By Mark Michael

St. Peter’s Anglican Church in Ndeeba, Uganda, a Kampala suburb, was demolished overnight on August 10 as the climax of an ongoing dispute over the title to the land on which it was constructed. Three local police officers who had been dispatched to guard the building have been charged with failing to provide security.  A further 11 people found at the scene were arrested for malicious damage to property and violation of COVID-19 related curfews. An excavator discovered at the church has been impounded by police.

“This barbaric act of destruction is evil,” said Archbishop Stephen Kazimba, the Ugandan primate, who gave an on-site press conference on August 11. “If an action can’t be done in broad daylight, then there is something deeply wrong; we have lost respect for God. This destruction of the House of God took place in the darkness of night during a curfew; and the security forces, who are supposed to uphold the law and guard against destroyers, were allegedly complicit in the destruction of a House of God.”

The church demolition has caused an uproar across Uganda. The country’s lands minister Betty Kamya vowed that “all those involved would be dealt with decisively because their actions were terror intended and causing hate against government.” Kampala’s lord mayor, Erias Lukwago, called on police to punish the officers who had failed to protect the site, and said he planned to petition the nation’s parliament about the matter.

The Church of Uganda’s Diocese of Namirembe says the property was a gift of the late Evelyn Nachwa, a princess of the former Kingdom of Buganda. The large brick church on the site was constructed 49 years ago. However, according to the Kampala Independent, the administrators of Nachwa’s estate lodged a suit against the Diocese of Namirembe in 2008. They maintain that title had never been properly conveyed to the diocese, and that the land had been fraudulently registered by church officials.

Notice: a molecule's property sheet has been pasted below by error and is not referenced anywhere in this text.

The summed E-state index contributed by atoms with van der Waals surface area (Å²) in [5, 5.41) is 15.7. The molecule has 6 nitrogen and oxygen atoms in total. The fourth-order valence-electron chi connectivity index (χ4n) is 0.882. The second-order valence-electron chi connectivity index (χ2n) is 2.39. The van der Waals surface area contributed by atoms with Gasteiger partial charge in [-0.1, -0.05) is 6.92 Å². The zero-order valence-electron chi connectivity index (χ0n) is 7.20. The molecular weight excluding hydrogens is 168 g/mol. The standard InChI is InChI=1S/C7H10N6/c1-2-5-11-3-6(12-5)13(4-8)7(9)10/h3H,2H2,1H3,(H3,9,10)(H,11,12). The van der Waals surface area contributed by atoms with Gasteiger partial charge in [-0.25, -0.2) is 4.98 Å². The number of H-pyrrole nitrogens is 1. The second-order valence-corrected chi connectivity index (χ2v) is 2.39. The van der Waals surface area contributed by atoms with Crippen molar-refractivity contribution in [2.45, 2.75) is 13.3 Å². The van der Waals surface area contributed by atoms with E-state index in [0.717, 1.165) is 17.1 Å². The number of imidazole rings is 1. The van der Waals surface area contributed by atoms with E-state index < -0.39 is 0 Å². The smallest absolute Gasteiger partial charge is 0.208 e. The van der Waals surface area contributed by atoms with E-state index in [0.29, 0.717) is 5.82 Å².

Ugandan high court judge Eudes Keitirima ruled in favor of the administrators of Nachwa’s estate in August 2019. The diocese was required to return its duplicated title to the estate, and to vacate the church premises. Judge Keitirima harshly condemned the church’s actions, stating that “fraud is such a grotesque monster that the courts should hound whenever it rears its head and wherever it seems to take cover behind any legislation. The transfer of the suit land (from Nachwa) is clearly tainted with fraud which court cannot condone.”

St. Peter’s School, associated with the church, was demolished in March, as was a garage on the site.  Teachers, however, have continued to gather their classes under makeshift tents on the site, and the church had apparently never fully complied with the high court order to vacate.

More recently, the administrators for Nachwa’s estate requested a court order to demolish the church. Judge Keitirima granted permission on July 10. The Capital City Authority of Kampala also approved the application for demolition, though it required that the space be fully vacated in advance and local residents notified.  Kampala developer Dodovico Mwanje, it is rumored, plans to construct a hotel on the land.

In his public statement, however, Archbishop Kazimba argued that the church’s right to the property remains secure, and he urged family members who know more about Evelyn Nachwa’s original gift to share any information they have about the dispute. He also claimed that the site’s many decades of use by the church establishes its own claim under Ugandan law. “Squatters have rights after being on land for 12 years, and yet St. Peter’s Church has been on that land for 40 years,” Kazimba said. “We call for a serious and impartial inquiry into this matter.”

Police statements about the matter declined to parse the possession of the property, focusing instead on the failure to notify police about the demolition and the way in which the action violated local restrictions on evictions during coronavirus lockdowns. Police spokesman S. P. Onyango said, “We want to warn the general public who are planning to evict people during this period of COVID-19 that they risk being arrested and charged in courts of law if they go ahead with their intentions.”